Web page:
You might have heard of the idea before; that hair whorls on horses indicate certain personalities. It’s an idea that dates back as far as equine domestication itself does. Swirlology, Whorlology or Whorl Theory all suggest that you can gain insight into the kind of horse you’re looking at based on the patterns in their hair.
Is it even worth considering?
There is a lot of anecdotal evidence out there that suggests whorls are significant – if you speak to people who take note of whorls, they’re likely to say they do matter. But his could be tradition or bias; people who talk about whorls are just more likely to think they’re significant.
Is there a biological basis for the idea?
Yes, there is. It isn’t very clearly understood, but the embryonic tissue that ends up becoming facial skin (and therefore changes whorl patterns) is the same tissue that ends up in the brain. So it isn’t inconceivable that the two things could be correlated.
Is there scientific evidence for whorl theory?
Proper evidence eventually came about when researchers observed 1,500 cattle being moved from fields. As one observer recorded the position of their facial whorls, another recorded their behaviour and ranked levels of aggression or agitation.
They found that whorl positioning did have an effect on the behaviour of the cattle; if the whorl was above the eyes, the cow was more likely to become agitated. They also found different correlations between hair patterns and certain behaviours in guinea pigs, rats, foxes and humans.
The same pattern found in cows was found in horses; whorls that were above the eyes of the horse meant the horse was easier to agitate and harder to work with.
The researchers stressed that, although they had found significant results, they couldn’t predict detailed aspects of horse personality. Instead, high whorl positions indicated that a horse was more likely to be frightened and could therefore be more difficult to work with. They stressed the importance of using this information when training. Horses with high whorls should never be reprimanded for being difficult, because it’s often an indication that they are uncomfortable.
The positioning of a whorl does not define a horse’s personality. It is one influence amongst many, many others and can often be drowned-out. Think of it as a single voice in a symphony; although it makes a difference, it’s usually difficult to see the effect it’s having.
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The Eleven Biggest Mistakes When Buying Your First Horse
1. Buying a rescue horse.
Although rescuing a horse is excellent, this is usually more appropriate for an experienced rider. Rescue horses can be anxious and difficult – many of them have come from abusive or uncomfortable situations. This makes them difficult to rider, especially for new riders.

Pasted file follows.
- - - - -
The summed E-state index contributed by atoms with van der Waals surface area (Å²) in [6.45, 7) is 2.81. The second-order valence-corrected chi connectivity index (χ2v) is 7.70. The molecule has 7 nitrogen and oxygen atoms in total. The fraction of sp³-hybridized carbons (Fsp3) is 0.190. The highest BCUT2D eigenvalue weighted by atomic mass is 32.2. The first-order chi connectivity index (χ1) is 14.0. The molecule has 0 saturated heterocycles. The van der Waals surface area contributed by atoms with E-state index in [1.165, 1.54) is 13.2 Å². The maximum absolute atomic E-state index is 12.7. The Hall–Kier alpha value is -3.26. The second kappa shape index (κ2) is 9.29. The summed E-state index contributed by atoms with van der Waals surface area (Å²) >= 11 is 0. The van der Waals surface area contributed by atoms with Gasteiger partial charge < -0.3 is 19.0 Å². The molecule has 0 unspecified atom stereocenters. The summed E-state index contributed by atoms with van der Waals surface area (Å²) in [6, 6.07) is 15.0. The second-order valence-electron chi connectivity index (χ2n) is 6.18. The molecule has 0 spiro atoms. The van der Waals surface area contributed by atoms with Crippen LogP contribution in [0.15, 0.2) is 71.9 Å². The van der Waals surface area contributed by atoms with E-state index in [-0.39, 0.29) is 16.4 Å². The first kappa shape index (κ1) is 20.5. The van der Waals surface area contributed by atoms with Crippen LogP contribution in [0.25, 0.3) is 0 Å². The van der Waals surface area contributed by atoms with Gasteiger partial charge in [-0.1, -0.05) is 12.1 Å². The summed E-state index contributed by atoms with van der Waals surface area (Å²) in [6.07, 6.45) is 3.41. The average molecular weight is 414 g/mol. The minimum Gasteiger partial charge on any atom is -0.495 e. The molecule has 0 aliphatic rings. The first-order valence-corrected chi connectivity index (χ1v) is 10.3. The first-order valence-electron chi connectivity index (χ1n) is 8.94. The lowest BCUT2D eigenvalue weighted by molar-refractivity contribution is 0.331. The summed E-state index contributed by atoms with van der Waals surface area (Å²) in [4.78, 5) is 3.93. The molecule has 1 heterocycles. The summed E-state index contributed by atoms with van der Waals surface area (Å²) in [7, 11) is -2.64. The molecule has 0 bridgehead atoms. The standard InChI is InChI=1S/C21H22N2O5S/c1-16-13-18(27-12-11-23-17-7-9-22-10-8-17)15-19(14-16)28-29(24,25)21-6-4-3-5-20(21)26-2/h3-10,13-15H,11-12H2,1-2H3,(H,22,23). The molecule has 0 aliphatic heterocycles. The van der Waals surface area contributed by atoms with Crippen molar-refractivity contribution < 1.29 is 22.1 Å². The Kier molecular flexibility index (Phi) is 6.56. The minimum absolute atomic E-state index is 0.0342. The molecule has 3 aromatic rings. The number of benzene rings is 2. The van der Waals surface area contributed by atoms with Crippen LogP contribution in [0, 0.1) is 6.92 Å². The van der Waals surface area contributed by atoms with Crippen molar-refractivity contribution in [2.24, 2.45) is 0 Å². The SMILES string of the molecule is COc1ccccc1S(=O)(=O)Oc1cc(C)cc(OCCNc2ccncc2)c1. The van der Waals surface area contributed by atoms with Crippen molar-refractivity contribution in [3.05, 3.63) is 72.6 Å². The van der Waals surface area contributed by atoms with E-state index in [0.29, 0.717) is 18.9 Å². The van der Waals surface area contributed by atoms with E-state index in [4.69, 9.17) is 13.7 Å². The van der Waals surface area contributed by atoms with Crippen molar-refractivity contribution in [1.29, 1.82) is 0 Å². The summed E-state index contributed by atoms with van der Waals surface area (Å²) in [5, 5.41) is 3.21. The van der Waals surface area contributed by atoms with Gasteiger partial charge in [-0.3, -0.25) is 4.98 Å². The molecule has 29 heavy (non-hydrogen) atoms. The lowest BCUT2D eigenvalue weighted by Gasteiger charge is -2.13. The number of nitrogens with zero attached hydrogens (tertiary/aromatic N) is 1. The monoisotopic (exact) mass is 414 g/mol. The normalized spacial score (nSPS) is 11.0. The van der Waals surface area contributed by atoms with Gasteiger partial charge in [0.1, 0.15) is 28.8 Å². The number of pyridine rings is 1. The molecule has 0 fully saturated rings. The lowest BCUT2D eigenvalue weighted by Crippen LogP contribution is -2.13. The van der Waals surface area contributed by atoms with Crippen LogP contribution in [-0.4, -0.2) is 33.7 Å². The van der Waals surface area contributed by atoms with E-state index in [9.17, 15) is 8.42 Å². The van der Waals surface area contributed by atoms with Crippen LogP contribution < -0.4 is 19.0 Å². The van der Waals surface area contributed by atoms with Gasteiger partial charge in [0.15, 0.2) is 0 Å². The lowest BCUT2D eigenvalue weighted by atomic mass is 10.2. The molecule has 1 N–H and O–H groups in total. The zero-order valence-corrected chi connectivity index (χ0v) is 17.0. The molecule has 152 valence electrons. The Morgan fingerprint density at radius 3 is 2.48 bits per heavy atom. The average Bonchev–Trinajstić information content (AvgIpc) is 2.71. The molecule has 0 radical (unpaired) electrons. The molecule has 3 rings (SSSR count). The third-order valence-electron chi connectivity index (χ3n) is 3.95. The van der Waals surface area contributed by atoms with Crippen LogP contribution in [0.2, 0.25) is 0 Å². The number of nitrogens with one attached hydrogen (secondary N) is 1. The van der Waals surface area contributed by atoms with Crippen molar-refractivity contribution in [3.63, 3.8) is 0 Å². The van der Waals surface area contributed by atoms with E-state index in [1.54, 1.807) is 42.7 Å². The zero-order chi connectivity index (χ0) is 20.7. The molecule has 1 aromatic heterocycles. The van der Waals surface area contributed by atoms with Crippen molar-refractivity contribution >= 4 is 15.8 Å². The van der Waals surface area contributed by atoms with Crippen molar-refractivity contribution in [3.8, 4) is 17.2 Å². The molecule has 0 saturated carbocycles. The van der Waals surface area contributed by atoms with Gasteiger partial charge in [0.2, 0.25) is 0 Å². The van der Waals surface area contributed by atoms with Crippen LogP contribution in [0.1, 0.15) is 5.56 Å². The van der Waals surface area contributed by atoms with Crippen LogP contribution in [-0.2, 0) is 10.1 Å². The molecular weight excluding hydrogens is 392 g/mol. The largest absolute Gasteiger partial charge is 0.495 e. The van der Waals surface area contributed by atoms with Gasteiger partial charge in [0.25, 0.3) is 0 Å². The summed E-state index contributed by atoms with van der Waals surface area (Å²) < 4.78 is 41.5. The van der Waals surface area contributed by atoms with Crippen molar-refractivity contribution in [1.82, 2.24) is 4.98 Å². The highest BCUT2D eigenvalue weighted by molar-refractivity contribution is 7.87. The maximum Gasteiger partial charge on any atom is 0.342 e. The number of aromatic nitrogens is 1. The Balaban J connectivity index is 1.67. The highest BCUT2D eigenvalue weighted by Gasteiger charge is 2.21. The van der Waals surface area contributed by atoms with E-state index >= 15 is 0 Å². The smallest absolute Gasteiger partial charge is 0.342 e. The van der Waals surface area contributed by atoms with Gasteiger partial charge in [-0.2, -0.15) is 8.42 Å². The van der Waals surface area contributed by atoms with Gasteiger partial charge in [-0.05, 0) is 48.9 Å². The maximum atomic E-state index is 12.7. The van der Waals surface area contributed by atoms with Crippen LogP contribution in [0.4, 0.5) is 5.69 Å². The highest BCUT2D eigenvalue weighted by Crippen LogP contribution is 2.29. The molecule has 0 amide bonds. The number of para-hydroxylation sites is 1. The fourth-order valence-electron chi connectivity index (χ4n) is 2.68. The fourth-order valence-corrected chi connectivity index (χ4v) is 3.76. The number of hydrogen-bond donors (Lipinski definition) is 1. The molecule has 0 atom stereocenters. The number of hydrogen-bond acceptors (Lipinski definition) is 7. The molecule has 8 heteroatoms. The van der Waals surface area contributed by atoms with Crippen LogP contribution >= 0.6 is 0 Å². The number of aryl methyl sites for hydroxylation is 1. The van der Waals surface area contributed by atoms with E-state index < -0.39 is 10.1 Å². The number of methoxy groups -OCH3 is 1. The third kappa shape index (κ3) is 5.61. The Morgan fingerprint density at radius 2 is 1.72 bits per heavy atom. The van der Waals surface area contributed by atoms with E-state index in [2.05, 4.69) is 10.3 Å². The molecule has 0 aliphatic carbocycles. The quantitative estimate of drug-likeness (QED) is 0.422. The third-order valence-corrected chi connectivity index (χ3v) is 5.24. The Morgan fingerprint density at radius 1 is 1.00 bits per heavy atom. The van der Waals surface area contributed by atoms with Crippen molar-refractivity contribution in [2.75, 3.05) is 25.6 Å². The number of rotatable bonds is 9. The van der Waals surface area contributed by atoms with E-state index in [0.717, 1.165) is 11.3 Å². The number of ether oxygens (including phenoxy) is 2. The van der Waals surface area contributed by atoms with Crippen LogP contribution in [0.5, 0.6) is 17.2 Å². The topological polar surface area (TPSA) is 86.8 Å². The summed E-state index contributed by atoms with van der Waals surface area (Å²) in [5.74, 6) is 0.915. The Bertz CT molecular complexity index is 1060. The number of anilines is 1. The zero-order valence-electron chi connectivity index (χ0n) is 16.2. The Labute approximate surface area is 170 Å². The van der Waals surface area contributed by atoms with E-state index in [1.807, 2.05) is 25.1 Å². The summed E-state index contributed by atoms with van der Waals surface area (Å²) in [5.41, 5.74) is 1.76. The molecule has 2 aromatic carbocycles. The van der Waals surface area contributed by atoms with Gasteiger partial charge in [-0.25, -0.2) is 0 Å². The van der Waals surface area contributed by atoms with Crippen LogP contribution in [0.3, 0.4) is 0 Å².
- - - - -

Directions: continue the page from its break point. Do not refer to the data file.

2. Not getting a vet check.
This is super important. All horses will have certain issues, but you need to be aware of what they are and whether they will affect your intended riding goals.
3. Not cantering the horse.
A good tip for buying a new horse is to ask the current owner to get it to canter it. Cantering isn’t as natural as trotting or walking, so you can see how well the horse has been trained and how tolerant it is.
4. Not considering your riding goals.
You might meet a beautiful horse, but if it hasn’t had experience in your riding discipline, there isn’t much point buying it.
Make sure your horse is a match with how you intend to ride it.
5. Purchasing a wild horse.
Some people like the idea of breaking and taming their own horse. For obvious reasons, this is enormously challenging and should be done by a professional.
6. Rushing into a purchase decision.
It might be work considering leasing a horse for a while. That way, you can get a sense for what horse ownership is like. Most sellers will be happy to make an arrangement along these lines.
7. Buying a young horse.
Young horses (under the age of 2) are generally cheaper, but aren’t always suitable for people with little riding experience. They require more training, and this shouldn’t be part of your first-time horse experience.
8. Not considering your riding style.
By ‘riding style’ I mean the energy of your horse and the energy of the rider. If you’re a calm, collected rider, you may fit well with a horse with a bit more energy. But if you’re an energetic, excitable rider, you should be looking for a calmer horse.
9. Underestimating the importance of a good nature.
If it’s your first horse, you definitely need one that won’t react against your mistakes. Some horses can be very touchy, so they get frustrated by mistakes made by novice riders.
10. Buying a horse without visiting it first.
Some people get very excited by online horse sales and make a purchase without visiting the horse first. This is a huge mistake. You should aim to maximise the time you spend with a horse before you make the decision to buy it.
11. Buying a very advanced horse.
A highly trained horse can appeal to people that think the skill of the horse will make them ride better. But highly trained horses need highly skilled riders. If you’re a new rider, a highly skilled horses will likely end up in frustration for you and your horse.
READ MORE: How much it costs to build an indoor arena.